motion despite usually lacking intrinsic importance.

Scenario a) at the center of the room there is a body of water, an object of desire, a
stage on the x and y of a complex plane. from its well bubbles celestial oscillations of
(non)desire and (non)monuments. a burning ship fractal, a snap-shot of muscle
beach with a cocoa butter scent. a portal to cat hair, BIN bottles, strobing lights,
cumulous forms, voyeur channels.

Scenario b) at the center of the room there is only sound, intervals originating from
the intersection of neural signals. a sonar mapping of oceanic timbre, sonic chatter
combinations of cochlear and neural melodies, chirps, groans, bubbling oozes,
primordial lasers, bells, greens, blues, performed services, electronic fibers, aural

Scenario c) at the center of the room there are no doors or windows. when explored,
its walls extend further into x as its ceiling and floor fall into y. is this ever a room?
destination-less travels and fictional dramas. water wood concrete camera rock wood
mold paper channel water waste plastic signal acid light rock dirt tone camera.

VISIT for special video feeds.

Note: and x art space is Closed December 20 and 21, 2013.

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August 27, 2013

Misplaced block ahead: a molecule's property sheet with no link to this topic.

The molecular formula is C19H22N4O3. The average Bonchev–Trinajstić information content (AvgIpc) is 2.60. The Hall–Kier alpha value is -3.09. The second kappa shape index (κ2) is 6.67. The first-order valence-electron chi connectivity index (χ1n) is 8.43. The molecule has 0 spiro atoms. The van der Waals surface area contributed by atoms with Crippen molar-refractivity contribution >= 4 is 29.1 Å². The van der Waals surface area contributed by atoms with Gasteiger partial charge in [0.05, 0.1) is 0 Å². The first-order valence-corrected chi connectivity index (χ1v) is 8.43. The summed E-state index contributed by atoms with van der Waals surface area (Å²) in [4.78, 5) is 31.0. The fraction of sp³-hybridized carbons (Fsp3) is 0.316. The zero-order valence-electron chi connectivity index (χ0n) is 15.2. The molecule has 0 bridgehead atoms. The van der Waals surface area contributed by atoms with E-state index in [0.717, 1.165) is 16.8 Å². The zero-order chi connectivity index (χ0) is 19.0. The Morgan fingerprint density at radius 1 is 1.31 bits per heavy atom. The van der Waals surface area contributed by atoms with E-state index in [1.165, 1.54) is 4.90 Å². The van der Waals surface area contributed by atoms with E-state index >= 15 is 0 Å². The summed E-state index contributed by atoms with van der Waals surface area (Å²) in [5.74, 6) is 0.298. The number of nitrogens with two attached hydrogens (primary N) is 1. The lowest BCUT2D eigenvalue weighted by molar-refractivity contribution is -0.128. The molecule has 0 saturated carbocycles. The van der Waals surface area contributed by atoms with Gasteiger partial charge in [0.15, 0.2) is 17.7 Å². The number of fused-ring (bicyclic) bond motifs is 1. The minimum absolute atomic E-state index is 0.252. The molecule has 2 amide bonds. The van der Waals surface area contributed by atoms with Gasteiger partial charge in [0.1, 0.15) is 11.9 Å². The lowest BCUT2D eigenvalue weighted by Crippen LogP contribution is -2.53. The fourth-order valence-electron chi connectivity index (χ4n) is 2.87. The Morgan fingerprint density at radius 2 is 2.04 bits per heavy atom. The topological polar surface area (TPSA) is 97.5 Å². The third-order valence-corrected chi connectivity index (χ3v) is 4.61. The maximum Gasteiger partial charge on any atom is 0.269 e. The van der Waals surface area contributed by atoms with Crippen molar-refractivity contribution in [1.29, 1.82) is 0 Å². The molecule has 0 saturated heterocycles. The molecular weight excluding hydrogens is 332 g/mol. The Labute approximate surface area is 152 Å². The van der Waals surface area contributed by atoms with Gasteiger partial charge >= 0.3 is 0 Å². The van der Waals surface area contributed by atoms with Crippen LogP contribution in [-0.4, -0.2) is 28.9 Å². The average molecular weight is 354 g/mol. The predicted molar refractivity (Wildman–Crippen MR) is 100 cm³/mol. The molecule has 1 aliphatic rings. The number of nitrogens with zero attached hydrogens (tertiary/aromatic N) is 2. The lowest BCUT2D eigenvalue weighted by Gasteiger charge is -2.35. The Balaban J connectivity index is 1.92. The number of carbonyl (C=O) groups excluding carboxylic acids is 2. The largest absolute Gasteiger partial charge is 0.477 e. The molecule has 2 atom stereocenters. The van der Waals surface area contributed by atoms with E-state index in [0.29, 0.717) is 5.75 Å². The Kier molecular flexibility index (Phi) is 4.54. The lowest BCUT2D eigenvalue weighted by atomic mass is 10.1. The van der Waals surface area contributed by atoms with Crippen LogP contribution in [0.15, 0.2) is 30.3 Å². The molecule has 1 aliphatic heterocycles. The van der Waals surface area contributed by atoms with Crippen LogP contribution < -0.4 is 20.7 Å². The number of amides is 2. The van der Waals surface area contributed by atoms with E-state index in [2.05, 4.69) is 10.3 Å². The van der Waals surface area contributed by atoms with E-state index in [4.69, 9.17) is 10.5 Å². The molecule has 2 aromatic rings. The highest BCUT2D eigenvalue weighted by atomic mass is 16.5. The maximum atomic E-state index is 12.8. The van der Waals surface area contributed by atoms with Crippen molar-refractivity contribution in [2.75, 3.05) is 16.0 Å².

FORT WORTH, Texas - brand 10 + and x art spaces are pleased to announce the

show “Moving Pictures” which runs from September 7 – October 26, 2013 with an

opening reception to be held on Saturday September 7 from 1 - 9pm at both

locations, highlighting video works by Frances Bagley, Tim Best, Rebecca Carter, Mark

Collop, Colette Copeland, Matthew Cusick, Liz Hickok, Hillerbrand + Magsamen, Wura-

Natasha Ogunji, Kerry Pacillio, Liz Rodda and Nina Schwanse. Video works by the

artists in this exhibition will be shown at either brand 10 or and x space, visiting both

venues is a must!


Image: Cassie Kruemcke, 2013

Moving Pictures” is organized by the brand 10 + and x art space founders and team of

artists/curators/friends who collaborate on all exhibitions and they are: Heagan Bayles,

Christine Bisetto, Matthew Clark and Kathy Webster.

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forever eve


March 18, 2013


FORT WORTH, Texas -  brand 10 art space is pleased to present a solo show forever eve by Georganne Deen which runs from April 5 – May 25, 2013 with an opening reception to be held on Friday April 5 from 5 - 9pm.  forever eve highlights new paintings and writings of Georganne Deen an artist, poet and musician whom the LA Times described as fierce.